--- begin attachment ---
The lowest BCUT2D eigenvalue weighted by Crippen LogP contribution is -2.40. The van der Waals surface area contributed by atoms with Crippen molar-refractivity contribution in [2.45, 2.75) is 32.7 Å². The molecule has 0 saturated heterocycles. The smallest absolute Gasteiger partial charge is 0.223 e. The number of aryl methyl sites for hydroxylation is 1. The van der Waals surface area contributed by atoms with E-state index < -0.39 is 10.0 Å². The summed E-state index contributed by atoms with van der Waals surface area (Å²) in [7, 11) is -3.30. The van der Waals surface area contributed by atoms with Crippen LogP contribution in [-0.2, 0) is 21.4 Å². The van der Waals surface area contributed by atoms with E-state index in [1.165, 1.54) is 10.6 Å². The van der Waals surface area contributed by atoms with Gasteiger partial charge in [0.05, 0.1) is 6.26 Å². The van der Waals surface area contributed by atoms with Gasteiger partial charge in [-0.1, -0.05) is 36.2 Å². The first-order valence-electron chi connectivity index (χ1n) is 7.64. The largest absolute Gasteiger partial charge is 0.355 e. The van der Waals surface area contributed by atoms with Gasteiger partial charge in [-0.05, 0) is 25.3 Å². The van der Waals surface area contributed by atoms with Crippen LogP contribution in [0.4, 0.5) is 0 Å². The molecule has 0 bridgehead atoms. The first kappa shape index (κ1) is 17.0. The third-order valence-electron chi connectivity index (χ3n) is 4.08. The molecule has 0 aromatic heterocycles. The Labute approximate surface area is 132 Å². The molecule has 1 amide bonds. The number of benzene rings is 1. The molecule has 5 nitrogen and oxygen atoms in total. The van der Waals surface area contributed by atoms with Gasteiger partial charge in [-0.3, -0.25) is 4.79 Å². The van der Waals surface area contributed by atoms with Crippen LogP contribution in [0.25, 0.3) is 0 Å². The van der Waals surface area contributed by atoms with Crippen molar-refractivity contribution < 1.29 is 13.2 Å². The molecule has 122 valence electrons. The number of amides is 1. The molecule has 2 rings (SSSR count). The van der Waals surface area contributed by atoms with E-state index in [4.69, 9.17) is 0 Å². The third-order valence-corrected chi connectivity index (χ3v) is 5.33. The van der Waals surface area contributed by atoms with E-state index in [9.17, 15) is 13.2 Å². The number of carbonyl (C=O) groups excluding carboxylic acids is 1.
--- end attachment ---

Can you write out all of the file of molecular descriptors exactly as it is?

The lowest BCUT2D eigenvalue weighted by Crippen LogP contribution is -2.40. The van der Waals surface area contributed by atoms with Crippen molar-refractivity contribution in [2.45, 2.75) is 32.7 Å². The molecule has 0 saturated heterocycles. The smallest absolute Gasteiger partial charge is 0.223 e. The number of aryl methyl sites for hydroxylation is 1. The van der Waals surface area contributed by atoms with E-state index < -0.39 is 10.0 Å². The summed E-state index contributed by atoms with van der Waals surface area (Å²) in [7, 11) is -3.30. The van der Waals surface area contributed by atoms with Crippen LogP contribution in [-0.2, 0) is 21.4 Å². The van der Waals surface area contributed by atoms with E-state index in [1.165, 1.54) is 10.6 Å². The van der Waals surface area contributed by atoms with Gasteiger partial charge in [0.05, 0.1) is 6.26 Å². The van der Waals surface area contributed by atoms with Gasteiger partial charge in [-0.1, -0.05) is 36.2 Å². The first-order valence-electron chi connectivity index (χ1n) is 7.64. The largest absolute Gasteiger partial charge is 0.355 e. The van der Waals surface area contributed by atoms with Gasteiger partial charge in [-0.05, 0) is 25.3 Å². The van der Waals surface area contributed by atoms with Crippen LogP contribution in [0.4, 0.5) is 0 Å². The molecule has 0 bridgehead atoms. The first kappa shape index (κ1) is 17.0. The third-order valence-electron chi connectivity index (χ3n) is 4.08. The molecule has 0 aromatic heterocycles. The Labute approximate surface area is 132 Å². The molecule has 1 amide bonds. The number of benzene rings is 1. The molecule has 5 nitrogen and oxygen atoms in total. The van der Waals surface area contributed by atoms with Gasteiger partial charge in [-0.3, -0.25) is 4.79 Å². The van der Waals surface area contributed by atoms with Crippen LogP contribution in [0.25, 0.3) is 0 Å². The van der Waals surface area contributed by atoms with Crippen molar-refractivity contribution < 1.29 is 13.2 Å². The molecule has 122 valence electrons. The number of amides is 1. The molecule has 2 rings (SSSR count). The van der Waals surface area contributed by atoms with E-state index in [4.69, 9.17) is 0 Å². The third-order valence-corrected chi connectivity index (χ3v) is 5.33. The van der Waals surface area contributed by atoms with E-state index in [9.17, 15) is 13.2 Å². The number of carbonyl (C=O) groups excluding carboxylic acids is 1.